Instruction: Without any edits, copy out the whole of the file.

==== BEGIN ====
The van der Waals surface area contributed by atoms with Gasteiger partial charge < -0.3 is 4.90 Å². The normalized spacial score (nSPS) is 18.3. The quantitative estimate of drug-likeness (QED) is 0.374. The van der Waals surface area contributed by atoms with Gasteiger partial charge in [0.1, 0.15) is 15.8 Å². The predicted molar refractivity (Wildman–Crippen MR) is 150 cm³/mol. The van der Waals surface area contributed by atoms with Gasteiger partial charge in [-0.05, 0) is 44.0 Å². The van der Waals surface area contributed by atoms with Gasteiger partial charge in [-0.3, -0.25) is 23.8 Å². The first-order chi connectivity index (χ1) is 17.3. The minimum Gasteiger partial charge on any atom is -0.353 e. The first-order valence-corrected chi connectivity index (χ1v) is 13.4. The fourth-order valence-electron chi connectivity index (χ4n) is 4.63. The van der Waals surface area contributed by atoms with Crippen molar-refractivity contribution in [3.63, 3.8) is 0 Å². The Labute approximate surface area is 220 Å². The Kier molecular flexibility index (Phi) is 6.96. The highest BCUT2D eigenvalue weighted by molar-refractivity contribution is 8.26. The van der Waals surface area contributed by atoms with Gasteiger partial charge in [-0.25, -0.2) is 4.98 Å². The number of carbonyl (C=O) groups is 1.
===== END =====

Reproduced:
The van der Waals surface area contributed by atoms with Gasteiger partial charge < -0.3 is 4.90 Å². The normalized spacial score (nSPS) is 18.3. The quantitative estimate of drug-likeness (QED) is 0.374. The van der Waals surface area contributed by atoms with Gasteiger partial charge in [0.1, 0.15) is 15.8 Å². The predicted molar refractivity (Wildman–Crippen MR) is 150 cm³/mol. The van der Waals surface area contributed by atoms with Gasteiger partial charge in [-0.05, 0) is 44.0 Å². The van der Waals surface area contributed by atoms with Gasteiger partial charge in [-0.3, -0.25) is 23.8 Å². The first-order chi connectivity index (χ1) is 17.3. The minimum Gasteiger partial charge on any atom is -0.353 e. The first-order valence-corrected chi connectivity index (χ1v) is 13.4. The fourth-order valence-electron chi connectivity index (χ4n) is 4.63. The van der Waals surface area contributed by atoms with Crippen molar-refractivity contribution in [3.63, 3.8) is 0 Å². The Labute approximate surface area is 220 Å². The Kier molecular flexibility index (Phi) is 6.96. The highest BCUT2D eigenvalue weighted by molar-refractivity contribution is 8.26. The van der Waals surface area contributed by atoms with Gasteiger partial charge in [-0.25, -0.2) is 4.98 Å². The number of carbonyl (C=O) groups is 1.